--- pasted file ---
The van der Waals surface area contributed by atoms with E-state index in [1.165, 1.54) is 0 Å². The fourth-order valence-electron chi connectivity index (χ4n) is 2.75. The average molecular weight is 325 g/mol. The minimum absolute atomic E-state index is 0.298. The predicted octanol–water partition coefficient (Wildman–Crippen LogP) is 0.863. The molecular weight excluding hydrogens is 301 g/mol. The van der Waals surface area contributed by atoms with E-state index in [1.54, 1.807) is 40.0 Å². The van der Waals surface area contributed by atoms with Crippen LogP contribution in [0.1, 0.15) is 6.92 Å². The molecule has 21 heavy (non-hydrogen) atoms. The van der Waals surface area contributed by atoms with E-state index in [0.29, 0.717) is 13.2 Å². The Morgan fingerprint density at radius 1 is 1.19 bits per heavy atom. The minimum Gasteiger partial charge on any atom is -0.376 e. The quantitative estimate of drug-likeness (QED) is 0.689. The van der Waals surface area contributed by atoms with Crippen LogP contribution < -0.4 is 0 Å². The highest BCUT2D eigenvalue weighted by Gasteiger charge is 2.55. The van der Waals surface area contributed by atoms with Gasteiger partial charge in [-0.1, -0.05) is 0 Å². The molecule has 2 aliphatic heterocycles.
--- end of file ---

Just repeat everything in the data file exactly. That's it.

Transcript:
The van der Waals surface area contributed by atoms with E-state index in [1.165, 1.54) is 0 Å². The fourth-order valence-electron chi connectivity index (χ4n) is 2.75. The average molecular weight is 325 g/mol. The minimum absolute atomic E-state index is 0.298. The predicted octanol–water partition coefficient (Wildman–Crippen LogP) is 0.863. The molecular weight excluding hydrogens is 301 g/mol. The van der Waals surface area contributed by atoms with E-state index in [1.54, 1.807) is 40.0 Å². The van der Waals surface area contributed by atoms with Crippen LogP contribution in [0.1, 0.15) is 6.92 Å². The molecule has 21 heavy (non-hydrogen) atoms. The van der Waals surface area contributed by atoms with E-state index in [0.29, 0.717) is 13.2 Å². The Morgan fingerprint density at radius 1 is 1.19 bits per heavy atom. The minimum Gasteiger partial charge on any atom is -0.376 e. The quantitative estimate of drug-likeness (QED) is 0.689. The van der Waals surface area contributed by atoms with Crippen LogP contribution < -0.4 is 0 Å². The highest BCUT2D eigenvalue weighted by Gasteiger charge is 2.55. The van der Waals surface area contributed by atoms with Gasteiger partial charge in [-0.1, -0.05) is 0 Å². The molecule has 2 aliphatic heterocycles.